SK 1970 6334. Castle (remains of). (1,5). Remains of a ruined structure at the rear of Castle Farm, Middleton-by-Youlgreave. Wall lines and remains can be identified. Traditionally the 17th century house of Christopher Fulwood, it was excavated by T. Bateman in 1855, without result. (2,5). "Now but a few stones and fragments of a wall about a mound known as Fulwood's Castle", the 17th century home of Christopher Fulwood. (3,5). Foundation wallings exist standing to a maximum height of 0.6 metres. With three larger fragments of undressed stone masonry to a maximum height of three metres, elsewhere disturbed grassed mounds indicate other foundation walling forming no coherent pattern. Published survey (25") revised. (4,5).
Constructed between 1608 and 1611 by Sir George Fulwood and inherited in 1624 by Christopher Fulwood who, in November 1643, was killed by Parliamentary forces during the English Civil War. The house seems to have fallen into decay and became entirely dilapidated in the course of the next century. In 1720 the building was demolished and the materials used to build a large barn and other outbuildings around Castle Farm. A manuscript of 1721 describes the building as an 'embattled house'. It was provided with a walled garden and walled orchard. A carriage drive from the village passed through an ornamental gateway and along an avenue of trees. In 1848 and 1849 Thomas Bateman conducted excavations, attempting to find the building's cellars but only found the fireplace to the kitchen. He concluded that the building must have had a vaulted basement. He found sherds of plain and marbled pottery of English and Dutch origin, a few ornamented knife handles of bone and several 16th and 17th century coins. (6,7). After Bateman had completed his excavations, he "guarded the vestiges of the old Fulwood residence from further spoliation by surrounding them with walls". (8).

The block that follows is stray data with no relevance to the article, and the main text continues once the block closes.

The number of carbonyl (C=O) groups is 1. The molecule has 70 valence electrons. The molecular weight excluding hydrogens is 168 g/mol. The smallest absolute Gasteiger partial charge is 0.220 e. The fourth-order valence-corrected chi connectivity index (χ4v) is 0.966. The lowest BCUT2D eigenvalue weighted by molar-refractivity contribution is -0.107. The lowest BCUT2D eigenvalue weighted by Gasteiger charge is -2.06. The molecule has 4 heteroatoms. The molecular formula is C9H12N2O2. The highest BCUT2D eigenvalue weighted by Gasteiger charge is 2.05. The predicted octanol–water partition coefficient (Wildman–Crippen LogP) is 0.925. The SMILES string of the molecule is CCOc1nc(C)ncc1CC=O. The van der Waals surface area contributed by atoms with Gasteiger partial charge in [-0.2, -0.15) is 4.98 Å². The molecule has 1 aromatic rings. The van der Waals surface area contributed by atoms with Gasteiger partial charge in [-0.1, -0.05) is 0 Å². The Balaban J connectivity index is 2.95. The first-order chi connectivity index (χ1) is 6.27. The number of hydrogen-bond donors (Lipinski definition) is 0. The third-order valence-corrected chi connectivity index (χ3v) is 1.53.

In 1598 the Cokaynes sold the Manor of Middleton to Francis and Thomas Fulwood whose ancestors had settled at Middleton about a century earlier. The latter's grandson, Sir George Fulwood of Middleton, built an 'embattled house' of 'considerable magnitude' there at the beginning of the 17th century. His son, Christopher, an ardent Royalist, was captured there by Sir John Gell in 1643 and died, allegedly of a gunshot wound, shortly afterwards. His heirs were forced to sell in the following year, whereupon the house remained deserted. It was partially demolished by the Curzons in around 1722. It had mullioned windows of 'considerable architectural pretensions', a walled garden and an orchard all approached by a carriage drive from the village through an ornamental gate (demolished c.1900), an avenue of trees having been felled in the 19th century. By the early 20th century there were only 'a few stones and a chimney stack' surviving, with the foundations and driveway still visible. The site was excavated by Thomas Bateman in 1848. (9).
An area of 40 metres square on the eastern side of the remains was chosen for a resistivity survey as this was thought most likely to have been the walled garden reported by Bateman. An area of low resistance was detected in the south-east quarter of the garden, possibly representing a homogenous soil with uniform properties possibly caused by cultivation. Three high-resistance linear features were detected running across the garden, two north-south and one east-west. They could be the remains of internal dwarf walls or path foundations. A second smaller area of ten metres square was surveyed partially across the carriageway from the manor house into the village. The route of the carriageway was detected as a high resistance feature. (10).